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A simple way to view documents safely

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Working in the media industry has shown me that the weakness of many journalists is their desire to click on and open things that promise something they want. This presents a security risk, one often compounded by the demanding speed at which reporters must compete to ingest information and make rapid editorial decisions. The reality is that journalism commands a commitment to discovery, fact-finding, and meeting strict publishing deadlines. Because of this, many non-technical journalists consider a habitual routine of basic security rituals a wasteful employment of their already limited time, which means I am often relied on, by those I know, to validate if particular files are safe to open.

Validating whether or not a file is malicious in nature requires a more laborious approach than simply viewing the content safely (it’s important to understand the distinction here). Like malware, legitimate files naturally differ in size and format, and attackers are always adapting their exploitation techniques to maximise the efficiency of their payloads evading detection. If the volume of data is significant, malware analysis can occupy a considerable amount of time. In most cases, simply being able to open a document in a safe and readable format is sufficient to satisfy the necessary security balance, and there are tools that can help facilitate this.

Enter dangerzone

Dangerzone is a simple open-source application that can safely open a variety of documents (PDFs, Microsoft Office, LibreOffice, images, etc) in a sandbox environment. This is a tool I have used on the fly in substitution of Qubes, and something I would recommend for non-technical audiences aiming to safely view the contents of common files themselves.

Dangerzone GUI

In short, dangerzone leverages Linux containers to sandbox files, flattens the content into images, then uses optical character recognition (OCR) to produce a safe searchable text layer which is output into a safe-to-view PDF. Dangerzone can be installed on Windows, Mac, and Linux, and is capable of converting the following document formats: .pdf, .docx, .doc, xlsx, .xls, .pptx, .ppt, .odt, .ods, .odg, .jpg, .jpeg, .gif, .png, .tif, .tiff


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Please note, dangerzone is only a file converter. It does not perform malware analysis and is not a detection utility. Using dangerzone to convert a suspect file into a document you can view safely does not mean the original source file is clean.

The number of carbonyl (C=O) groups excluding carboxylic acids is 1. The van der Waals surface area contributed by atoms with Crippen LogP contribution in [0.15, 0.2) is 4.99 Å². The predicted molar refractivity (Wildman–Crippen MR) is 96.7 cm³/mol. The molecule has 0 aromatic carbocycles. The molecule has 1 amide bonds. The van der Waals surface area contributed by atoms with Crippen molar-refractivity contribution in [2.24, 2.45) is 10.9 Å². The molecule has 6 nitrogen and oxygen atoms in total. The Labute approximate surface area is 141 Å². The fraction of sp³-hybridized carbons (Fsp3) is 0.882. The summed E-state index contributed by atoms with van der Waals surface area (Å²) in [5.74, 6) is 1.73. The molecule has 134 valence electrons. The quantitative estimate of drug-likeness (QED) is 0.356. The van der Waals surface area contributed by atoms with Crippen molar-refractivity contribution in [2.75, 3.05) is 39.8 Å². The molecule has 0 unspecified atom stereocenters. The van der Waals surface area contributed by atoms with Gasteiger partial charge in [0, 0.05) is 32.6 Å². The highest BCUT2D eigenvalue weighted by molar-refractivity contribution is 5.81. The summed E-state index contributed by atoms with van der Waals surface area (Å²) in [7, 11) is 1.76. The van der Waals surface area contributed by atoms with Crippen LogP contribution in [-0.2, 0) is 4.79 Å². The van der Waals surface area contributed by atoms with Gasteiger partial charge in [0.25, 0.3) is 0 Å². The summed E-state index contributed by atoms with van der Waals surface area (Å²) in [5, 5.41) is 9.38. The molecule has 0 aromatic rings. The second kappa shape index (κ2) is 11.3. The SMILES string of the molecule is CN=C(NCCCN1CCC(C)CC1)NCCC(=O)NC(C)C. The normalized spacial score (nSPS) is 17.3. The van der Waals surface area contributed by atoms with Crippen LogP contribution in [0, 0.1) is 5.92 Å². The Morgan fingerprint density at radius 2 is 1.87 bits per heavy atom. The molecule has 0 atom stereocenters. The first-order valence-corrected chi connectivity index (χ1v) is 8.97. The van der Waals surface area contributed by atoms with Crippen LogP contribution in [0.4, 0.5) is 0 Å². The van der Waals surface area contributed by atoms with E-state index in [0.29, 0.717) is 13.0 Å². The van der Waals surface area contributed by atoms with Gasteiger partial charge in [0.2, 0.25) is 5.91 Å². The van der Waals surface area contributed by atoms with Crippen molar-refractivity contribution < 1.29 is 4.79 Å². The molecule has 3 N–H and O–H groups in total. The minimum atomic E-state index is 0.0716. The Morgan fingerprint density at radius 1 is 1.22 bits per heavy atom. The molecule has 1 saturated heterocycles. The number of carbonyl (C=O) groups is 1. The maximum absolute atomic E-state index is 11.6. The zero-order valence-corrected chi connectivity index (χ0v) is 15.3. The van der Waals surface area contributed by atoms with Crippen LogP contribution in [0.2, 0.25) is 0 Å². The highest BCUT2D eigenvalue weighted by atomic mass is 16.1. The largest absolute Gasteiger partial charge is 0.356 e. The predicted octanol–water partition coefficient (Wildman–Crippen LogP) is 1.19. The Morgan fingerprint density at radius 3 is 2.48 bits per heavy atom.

How does it work?

Dangerzone uses Linux containers (two of them), which are sort of like quick, lightweight virtual machines that share the Linux kernel with their host. The easiest way to get containers running on Mac and Windows is by using Docker Desktop. So when you first install dangerzone, if you don’t already have Docker Desktop installed, it helps you download and install it. When dangerzone starts containers, it disables networking, and the only file it mounts is the suspicious document itself. So if a malicious document hacks the container, it doesn’t have access to your data and it can’t use the internet.

The first container:

  • Mounts a volume with the original document
  • Uses LibreOffice or GraphicsMagick to convert original document to a PDF
  • Uses poppler to split PDF into individual pages, and to convert those to PNGs
  • Uses GraphicsMagick to convert PNG pages to RGB pixel data
  • Stores RGB pixel data in separate volume

Then that container quits. A second container starts and:

  • Mounts a volume with the RGB pixel data
  • If OCR is enabled, GraphicsMagick converts RGB pixel data to PNGs, and Tesseract converts PNGs to searchable PDFs
  • Otherwise uses GraphicsMagick to convert RGB pixel data into flat PDFs
  • Uses poppler to merge PDF pages into a single multipage PDF
  • Uses ghostscript to compress final save PDF
  • Stores safe PDF in separate volume
  • Then that container quits, and the user can open the newly created safe PDF.

Credit: Micah Lee, https://tech.firstlook.media

Further points to consider

  • Converting a file can damage the integrity of any original file content.
  • Relying on the availability and expertise of third-party analysis could be unnecessarily exposing them to potentially confidential information.
  • Encrypted, password protected, or compressed files are naturally obfuscated, which attackers may rely on to circumvent network, application, and anti-virus security controls.
  • Uploading potentially sensitive files to cloud-based file scanning services such as VirusTotal may risk loss of confidentiality. Such services automatically index file signatures into public databases as ‘artifacts’, which APTs may correlate against known signatures (such as leaked documents) to identify what source material you possess.